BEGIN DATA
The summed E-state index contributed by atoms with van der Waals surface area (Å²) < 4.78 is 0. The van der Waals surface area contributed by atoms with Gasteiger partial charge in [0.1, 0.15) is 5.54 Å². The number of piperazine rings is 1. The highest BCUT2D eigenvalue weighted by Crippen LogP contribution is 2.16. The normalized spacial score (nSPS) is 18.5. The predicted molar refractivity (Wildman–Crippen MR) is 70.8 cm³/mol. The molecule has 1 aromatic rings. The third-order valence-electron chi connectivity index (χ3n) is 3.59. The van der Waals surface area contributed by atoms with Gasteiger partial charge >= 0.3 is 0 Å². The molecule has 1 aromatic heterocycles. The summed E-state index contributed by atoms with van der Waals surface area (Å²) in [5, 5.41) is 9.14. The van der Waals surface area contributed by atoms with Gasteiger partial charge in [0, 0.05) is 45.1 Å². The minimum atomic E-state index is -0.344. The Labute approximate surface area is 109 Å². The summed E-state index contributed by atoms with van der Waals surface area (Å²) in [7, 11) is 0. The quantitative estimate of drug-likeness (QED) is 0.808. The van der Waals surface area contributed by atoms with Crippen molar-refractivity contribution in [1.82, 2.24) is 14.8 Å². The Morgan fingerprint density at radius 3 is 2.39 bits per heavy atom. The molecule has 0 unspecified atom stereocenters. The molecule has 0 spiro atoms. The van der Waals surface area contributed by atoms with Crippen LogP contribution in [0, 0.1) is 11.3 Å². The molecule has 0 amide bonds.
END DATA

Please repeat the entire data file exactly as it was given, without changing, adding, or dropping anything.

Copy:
The summed E-state index contributed by atoms with van der Waals surface area (Å²) < 4.78 is 0. The van der Waals surface area contributed by atoms with Gasteiger partial charge in [0.1, 0.15) is 5.54 Å². The number of piperazine rings is 1. The highest BCUT2D eigenvalue weighted by Crippen LogP contribution is 2.16. The normalized spacial score (nSPS) is 18.5. The predicted molar refractivity (Wildman–Crippen MR) is 70.8 cm³/mol. The molecule has 1 aromatic rings. The third-order valence-electron chi connectivity index (χ3n) is 3.59. The van der Waals surface area contributed by atoms with Gasteiger partial charge >= 0.3 is 0 Å². The molecule has 1 aromatic heterocycles. The summed E-state index contributed by atoms with van der Waals surface area (Å²) in [5, 5.41) is 9.14. The van der Waals surface area contributed by atoms with Gasteiger partial charge in [0, 0.05) is 45.1 Å². The minimum atomic E-state index is -0.344. The Labute approximate surface area is 109 Å². The summed E-state index contributed by atoms with van der Waals surface area (Å²) in [7, 11) is 0. The quantitative estimate of drug-likeness (QED) is 0.808. The van der Waals surface area contributed by atoms with Crippen molar-refractivity contribution in [1.82, 2.24) is 14.8 Å². The Morgan fingerprint density at radius 3 is 2.39 bits per heavy atom. The molecule has 0 unspecified atom stereocenters. The molecule has 0 spiro atoms. The van der Waals surface area contributed by atoms with Crippen LogP contribution in [0, 0.1) is 11.3 Å². The molecule has 0 amide bonds.